Application: Can you see how this relates to you also? In your time as a Christ follower, you’ve done much to build up the temple of the Lord. Maybe you’ve gone on mission trips around the world, but I’m willing to bet you’ve also been a vital part of the Lord’s church here at home. You’ve shared Jesus with your friends; you’ve demonstrated the love of God to the people around you. Solomon’s love for God led him to build the temple; your love for God has animated you, too.
But it’s this last structure — the matter of the royal palace — that gets Solomon into trouble. Let’s look at 1 Kings 11.
Ch10 is basically summarized in one verse, v23: King Solomon was greater in riches and wisdom than all the other kings of the earth. God grants Solomon his request and then some…gives him wealth and prestige and tremendous knowledge. We might say Solomon had it all.
But tragically, his heart was not content. Read 11:1-9
Now King Solomon loved many foreign women, along with the daughter of Pharaoh: Moabite, Ammonite, Edomite, Sidonian, and Hittite women, from the nations concerning which the Lord had said to the people of Israel, “You shall not enter into marriage with them, neither shall they with you, for surely they will turn away your heart after their gods.” Solomon clung to these in love. He had 700 wives, who were princesses, and 300 concubines. And his wives turned away his heart. For when Solomon was old his wives turned away his heart after other gods, and his heart was not wholly true to the Lord his God, as was the heart of David his father. For Solomon went after Ashtoreth the goddess of the Sidonians, and after Milcom the abomination of the Ammonites. So Solomon did what was evil in the sight of the Lord and did not wholly follow the Lord, as David his father had done. Then Solomon built a high place for Chemosh the abomination of Moab, and for Molech the abomination of the Ammonites, on the mountain east of Jerusalem. And so he did for all his foreign wives, who made offerings and sacrificed to their gods.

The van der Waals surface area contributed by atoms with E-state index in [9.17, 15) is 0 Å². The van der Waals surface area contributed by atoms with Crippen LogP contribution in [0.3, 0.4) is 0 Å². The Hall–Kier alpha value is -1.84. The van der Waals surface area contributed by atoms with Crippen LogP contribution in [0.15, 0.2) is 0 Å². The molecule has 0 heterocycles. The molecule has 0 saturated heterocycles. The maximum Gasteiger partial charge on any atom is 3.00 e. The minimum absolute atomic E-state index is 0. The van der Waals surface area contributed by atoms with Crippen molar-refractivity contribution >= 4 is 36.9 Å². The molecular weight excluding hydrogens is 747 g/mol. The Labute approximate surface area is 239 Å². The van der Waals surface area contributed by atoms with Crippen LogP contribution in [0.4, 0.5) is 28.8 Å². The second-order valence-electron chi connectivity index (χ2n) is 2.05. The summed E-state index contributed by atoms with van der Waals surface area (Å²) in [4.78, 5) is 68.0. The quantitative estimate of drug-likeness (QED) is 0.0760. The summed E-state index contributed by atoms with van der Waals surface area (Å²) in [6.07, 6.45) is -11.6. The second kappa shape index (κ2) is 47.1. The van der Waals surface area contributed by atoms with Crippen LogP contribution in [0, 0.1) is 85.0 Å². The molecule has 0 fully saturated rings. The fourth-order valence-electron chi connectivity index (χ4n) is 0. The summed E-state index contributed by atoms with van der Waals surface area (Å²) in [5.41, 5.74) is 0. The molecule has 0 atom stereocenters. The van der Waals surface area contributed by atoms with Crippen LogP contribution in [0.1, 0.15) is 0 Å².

And the Lord was angry with Solomon, because his heart had turned away from the Lord, the God of Israel, who had appeared to him twice.
Solomon’s appetite has tragic consequences. His appetite for political expansion leads to all of these arranged marriages. His sexual appetite contributes to this huge number of concubines as well.
It begins as a seemingly slight accommodation. Exodus 34 and Deuteronomy 17 have these restrictions on intermarrying with foreign peoples who would lead Israel into idolatry. But Solomon thinks, “This won’t happen to me. It’s just an insignificant law. I’m still obedient to the ‘big ones’.”